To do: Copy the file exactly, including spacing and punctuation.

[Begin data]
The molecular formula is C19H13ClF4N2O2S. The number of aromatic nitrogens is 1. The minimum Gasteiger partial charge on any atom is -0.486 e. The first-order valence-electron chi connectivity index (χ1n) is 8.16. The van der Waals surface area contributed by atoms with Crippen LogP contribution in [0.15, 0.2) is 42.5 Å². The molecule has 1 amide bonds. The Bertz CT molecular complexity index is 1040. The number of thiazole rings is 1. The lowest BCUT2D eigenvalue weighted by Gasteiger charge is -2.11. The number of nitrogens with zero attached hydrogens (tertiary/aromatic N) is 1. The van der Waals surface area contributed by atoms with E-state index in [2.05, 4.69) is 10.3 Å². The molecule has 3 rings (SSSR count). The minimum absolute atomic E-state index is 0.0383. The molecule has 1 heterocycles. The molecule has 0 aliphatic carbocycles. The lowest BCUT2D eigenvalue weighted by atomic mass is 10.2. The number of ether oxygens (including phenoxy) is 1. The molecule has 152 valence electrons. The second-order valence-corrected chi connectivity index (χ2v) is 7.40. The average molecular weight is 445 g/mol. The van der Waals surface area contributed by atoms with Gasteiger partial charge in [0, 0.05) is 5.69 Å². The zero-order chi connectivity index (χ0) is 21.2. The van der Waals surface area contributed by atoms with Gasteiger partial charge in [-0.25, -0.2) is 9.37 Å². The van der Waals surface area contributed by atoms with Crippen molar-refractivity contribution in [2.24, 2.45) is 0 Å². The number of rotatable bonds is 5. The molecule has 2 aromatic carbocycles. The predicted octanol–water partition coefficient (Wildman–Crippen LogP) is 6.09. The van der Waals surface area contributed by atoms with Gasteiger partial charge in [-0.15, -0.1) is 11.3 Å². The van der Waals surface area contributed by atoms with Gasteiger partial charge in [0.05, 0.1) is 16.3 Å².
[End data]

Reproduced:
The molecular formula is C19H13ClF4N2O2S. The number of aromatic nitrogens is 1. The minimum Gasteiger partial charge on any atom is -0.486 e. The first-order valence-electron chi connectivity index (χ1n) is 8.16. The van der Waals surface area contributed by atoms with Crippen LogP contribution in [0.15, 0.2) is 42.5 Å². The molecule has 1 amide bonds. The Bertz CT molecular complexity index is 1040. The number of thiazole rings is 1. The lowest BCUT2D eigenvalue weighted by Gasteiger charge is -2.11. The number of nitrogens with zero attached hydrogens (tertiary/aromatic N) is 1. The van der Waals surface area contributed by atoms with E-state index in [2.05, 4.69) is 10.3 Å². The molecule has 3 rings (SSSR count). The minimum absolute atomic E-state index is 0.0383. The molecule has 1 heterocycles. The molecule has 0 aliphatic carbocycles. The lowest BCUT2D eigenvalue weighted by atomic mass is 10.2. The number of ether oxygens (including phenoxy) is 1. The molecule has 152 valence electrons. The second-order valence-corrected chi connectivity index (χ2v) is 7.40. The average molecular weight is 445 g/mol. The van der Waals surface area contributed by atoms with Gasteiger partial charge in [0, 0.05) is 5.69 Å². The zero-order chi connectivity index (χ0) is 21.2. The van der Waals surface area contributed by atoms with Gasteiger partial charge in [-0.25, -0.2) is 9.37 Å². The van der Waals surface area contributed by atoms with Crippen molar-refractivity contribution in [2.24, 2.45) is 0 Å². The number of rotatable bonds is 5. The molecule has 2 aromatic carbocycles. The predicted octanol–water partition coefficient (Wildman–Crippen LogP) is 6.09. The van der Waals surface area contributed by atoms with Gasteiger partial charge in [-0.15, -0.1) is 11.3 Å². The van der Waals surface area contributed by atoms with Gasteiger partial charge in [0.05, 0.1) is 16.3 Å².